Integrating emerging technologies
The genomic selection

 A technology-driven revolution

In addition to data used in conventional evaluations (pedigree and performances), genomic selection exploits the added value of information garnered through DNA analysis via new DNA mapping-based genotyping technologies.

Genomic selection does not involve any genetic modification: neither the animals evaluated nor their genetic potential become modified. Genomics ‘simply’ offers a powerful new tool for assessing the genetic quality of livestock.

These breakthroughs have now made it possible to evaluate a breeder sire even before it has reached maturity, without having to wait for its progeny to start producing. The net result is that genomic selection enables to increase greatly annual genetic gain. Furthermore, indexing on functional traits (such as fertility, mastitis resistance, calving ease) is now much sharper than before.

Genomic selection has been the biggest technology-driven breakthrough to happen in genetic improvement over the last 40 years.

 Size the decisive factor for breed reference populations

The pivotal first step in the genomic evaluation of sires in a given breed is to build up a reference population ― a purebred set of fully genotyped and progeny-tested breed animals.

This population serves as a basis for analyzing genotype-performance relationships. Mathematical modelling has established statistical relationships between genotype profiles and the indexes calculated after progeny testing.

The robustness of these formulae for predicting genetic values from genotypes hinges on the number of animals making up the reference population. The larger the reference population, the sharper the statistical correlations.

Once these predictive formulae have been established and verified, they can be employed to estimate a series of genetic indexes for a young animal using its genotype data.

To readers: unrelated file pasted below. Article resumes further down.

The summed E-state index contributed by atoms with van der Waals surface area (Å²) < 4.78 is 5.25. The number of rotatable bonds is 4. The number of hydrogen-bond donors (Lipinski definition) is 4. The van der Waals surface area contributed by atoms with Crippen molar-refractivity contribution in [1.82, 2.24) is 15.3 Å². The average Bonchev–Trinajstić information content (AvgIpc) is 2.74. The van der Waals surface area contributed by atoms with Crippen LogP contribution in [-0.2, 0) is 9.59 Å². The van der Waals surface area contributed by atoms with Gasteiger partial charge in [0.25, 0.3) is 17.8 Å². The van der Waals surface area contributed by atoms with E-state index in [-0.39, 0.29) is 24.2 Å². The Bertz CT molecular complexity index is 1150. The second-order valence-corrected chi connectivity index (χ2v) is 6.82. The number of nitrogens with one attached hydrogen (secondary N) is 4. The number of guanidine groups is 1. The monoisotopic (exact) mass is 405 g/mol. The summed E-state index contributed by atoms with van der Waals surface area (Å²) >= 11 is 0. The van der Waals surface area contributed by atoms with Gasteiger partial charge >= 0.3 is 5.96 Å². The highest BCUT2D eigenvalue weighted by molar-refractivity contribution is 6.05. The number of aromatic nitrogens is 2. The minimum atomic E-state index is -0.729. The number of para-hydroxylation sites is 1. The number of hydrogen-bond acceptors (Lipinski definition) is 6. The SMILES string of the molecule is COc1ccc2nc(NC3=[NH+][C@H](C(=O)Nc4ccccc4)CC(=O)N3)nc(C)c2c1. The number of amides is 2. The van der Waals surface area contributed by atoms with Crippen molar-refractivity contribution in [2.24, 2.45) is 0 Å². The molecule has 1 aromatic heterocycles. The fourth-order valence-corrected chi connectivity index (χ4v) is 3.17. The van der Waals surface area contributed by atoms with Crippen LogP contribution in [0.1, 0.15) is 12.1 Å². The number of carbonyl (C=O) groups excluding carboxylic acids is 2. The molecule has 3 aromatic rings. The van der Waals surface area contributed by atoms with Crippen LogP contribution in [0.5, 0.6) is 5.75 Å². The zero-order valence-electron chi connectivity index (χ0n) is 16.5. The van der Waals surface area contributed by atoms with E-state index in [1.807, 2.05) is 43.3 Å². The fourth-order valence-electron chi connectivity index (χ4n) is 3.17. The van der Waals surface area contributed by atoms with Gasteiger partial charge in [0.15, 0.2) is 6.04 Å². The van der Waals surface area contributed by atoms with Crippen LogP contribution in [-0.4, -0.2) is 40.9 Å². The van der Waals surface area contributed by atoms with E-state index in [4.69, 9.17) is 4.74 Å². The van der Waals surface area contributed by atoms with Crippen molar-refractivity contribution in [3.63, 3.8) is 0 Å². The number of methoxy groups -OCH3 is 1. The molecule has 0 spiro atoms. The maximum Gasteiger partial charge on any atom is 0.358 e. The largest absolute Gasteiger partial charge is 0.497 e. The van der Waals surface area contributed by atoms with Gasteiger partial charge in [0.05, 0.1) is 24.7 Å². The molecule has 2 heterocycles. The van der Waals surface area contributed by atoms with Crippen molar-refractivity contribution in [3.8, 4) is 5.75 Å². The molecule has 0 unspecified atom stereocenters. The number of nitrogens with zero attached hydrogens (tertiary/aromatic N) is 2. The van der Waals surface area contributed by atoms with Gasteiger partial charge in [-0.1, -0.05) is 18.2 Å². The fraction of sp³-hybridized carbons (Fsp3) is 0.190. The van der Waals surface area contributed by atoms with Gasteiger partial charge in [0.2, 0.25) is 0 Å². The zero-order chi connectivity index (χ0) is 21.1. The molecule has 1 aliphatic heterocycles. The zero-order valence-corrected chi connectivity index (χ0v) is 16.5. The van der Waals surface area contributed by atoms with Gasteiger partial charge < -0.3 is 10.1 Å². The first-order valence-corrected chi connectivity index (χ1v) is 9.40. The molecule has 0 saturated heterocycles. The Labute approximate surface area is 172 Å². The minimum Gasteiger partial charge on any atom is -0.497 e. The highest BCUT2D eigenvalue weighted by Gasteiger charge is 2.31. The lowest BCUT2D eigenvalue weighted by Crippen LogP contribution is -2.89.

This means that the genomic evaluation can only focus on the progeny-tested traits. The reference population still has to be renewed every year by progeny testing new animals in order to continually optimize the predictive formulae.

The genomic evaluation can therefore only be efficient if it gets a regular input of dense (size of the reference population) fresh (population re-updating) information.

 From source animal to a genomic index set : the phases


99% of tissue samples are on plasma (1). Each sample is barcoded to ensure full end-to-end process traceability (2).

Each test tube holds 6 ml of blood plasma instead of the 4 ml used for conventional analyses, so that the control genetic material can be preserved long-term.

DNA extraction

LABOGENA, the French national animal genetics analysis lab, takes 5 days to complete the full battery of sample analysis protocols (3).

The analytical chain is computer-controlled and automated end-to-end. Phase 1 is DNA extraction (4), and the process requires fifteen times more material than conventional analyses.

DNA preparation

The extracted DNA is recovered then distributed by a TECAN liquid handling robot into 96-well microplates, i.e. DNA from 96 different animals (5).

The robot dispenser system then adds the reagents necessary for DNA denaturation (6). Each microwell plate is then placed in a lab stirrer to mix the reagents with the DNA.

Reading of genetic markers

After centrifugation (7), a final incubation step (24 hours at 37°C), and DNA fragmentation, the samples are dispensed onto a microarray (8).

Adding fluorescent reagents then makes it possible to scan and read the genetic markers of each DNA sample.

Analysis and indexing

The results are forwarded on to the INRA via the French national genetics information system (9). Genetic indexing is coordinated under INRA leadership, with support from UNCEIA and Institut de l’Elevage geneticists.

The selection business that supplied the samples then uses these results to select which bulls to continue siring (10).


Key figures

  • 15 years of scientific genomics research
  • 10 years of genomic application in selection programmes
  • 750 000 animals already genotyped for selection purposes
  • 3 breeds benefitting from genomic evaluations
  • 15 breeds soon able to benefit from genomic evaluations
  • 1 major gene selected for at large-scale in the sheep species
  • 2 large-scale programmes targeting product quality